By Show and Tell
By Bree Davies
By Bree Davies
By Cory Casciato
By Emilie Johnson
By Robin Edwards
By Bree Davis
By Josiah M. Hesse
As Mercy of a Storm opens, an elegantly dressed middle-aged man is moving about a nautical-looking and rather cluttered place that turns out to be the pool house of a country club. Snow falls outside the window. It's New Year's Eve 1945, and the man is apparently preparing for a romantic tryst. He smooths down his clothes, sets a bottle and two champagne glasses on a low table, removes his wedding ring. Oddly, he also stows something that looks like a suitcase under a chaise longue.
Pretty soon a woman enters, blond and glamorous in a long evening dress. She's quite a bit younger than he is, and for a while we have trouble figuring out their relationship. Eventually we discover that they are George and Zanovia, and they're married. She was the daughter of his family's maid, and they fell in love while she was still in her teens. After George's wife died of cancer, they wed. "Why is a man with a dying wife so romantic?" Zanovia asks at one point.
But their class differences were difficult to overcome, and the daughter of George's first marriage resented her father's new wife. Now the couple is in the process of getting a divorce, though they remain highly conflicted about it. She inquires if he's asked her to the pool house to seduce her; he says no, he just wants to discuss financial arrangements. What of the champagne, then, we wonder, and the fact that he's brought a phonograph recording of Rodgers and Hart's "There's a Small Hotel" because the song is a favorite of hers?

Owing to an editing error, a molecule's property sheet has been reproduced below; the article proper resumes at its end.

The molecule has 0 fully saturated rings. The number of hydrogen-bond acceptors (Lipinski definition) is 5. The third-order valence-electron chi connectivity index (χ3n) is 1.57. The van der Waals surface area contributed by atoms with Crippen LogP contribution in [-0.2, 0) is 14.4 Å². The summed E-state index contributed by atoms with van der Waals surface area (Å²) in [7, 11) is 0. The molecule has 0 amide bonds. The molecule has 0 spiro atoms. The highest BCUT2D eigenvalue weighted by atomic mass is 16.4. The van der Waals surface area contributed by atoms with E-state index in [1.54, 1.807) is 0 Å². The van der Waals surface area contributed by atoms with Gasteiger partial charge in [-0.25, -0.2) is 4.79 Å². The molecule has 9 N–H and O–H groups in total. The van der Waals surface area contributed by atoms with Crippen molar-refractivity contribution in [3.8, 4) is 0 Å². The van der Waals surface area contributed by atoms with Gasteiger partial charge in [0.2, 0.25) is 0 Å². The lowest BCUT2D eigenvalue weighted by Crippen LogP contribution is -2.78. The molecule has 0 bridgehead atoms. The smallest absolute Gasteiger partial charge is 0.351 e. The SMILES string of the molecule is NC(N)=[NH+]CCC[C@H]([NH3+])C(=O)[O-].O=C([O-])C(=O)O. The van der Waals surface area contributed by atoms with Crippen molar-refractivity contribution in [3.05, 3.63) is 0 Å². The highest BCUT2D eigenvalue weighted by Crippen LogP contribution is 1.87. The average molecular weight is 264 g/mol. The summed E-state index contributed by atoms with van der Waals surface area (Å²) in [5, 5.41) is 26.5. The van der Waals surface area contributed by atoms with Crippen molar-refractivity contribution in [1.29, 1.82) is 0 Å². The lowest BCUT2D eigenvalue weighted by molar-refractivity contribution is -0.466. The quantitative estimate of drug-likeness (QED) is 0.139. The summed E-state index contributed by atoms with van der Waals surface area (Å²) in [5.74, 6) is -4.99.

Mercy of a Stormexplores a marriage riven by issues of age and class. It's a gentle play with a patina of sophistication and moments of humor. There are little puzzles throughout and some surprising answers to those puzzles. Playwright Jeffrey Hatcher's dialogue is craftsmanlike, and both characters are likable, even if they're not deep or sharply delineated and the class differences they embody aren't very specific. We do feel for them. Tupper Cullum is an enigmatic and worldly George; he wants very much to be reunited with Zanovia, whom he still clearly loves. But he has lived too long in the repressed and snobbish world of the moneyed upper class to respond to her with any spontaneity. We know there's a problem when he discreetly wipes his lips on a folded white handkerchief after kissing her. Zanovia is a far more direct and emotional character, and Rhonda Brown plays her with charm, vigor and feeling.
As directed by Bev Newcomb-Madden and performed by these skilled actors, Mercy of a Stormprovides a pleasant, often absorbing evening of theater. As you watch, you find yourself rooting quite sincerely for the characters -- but you don't think about their predicament once you've left the theater.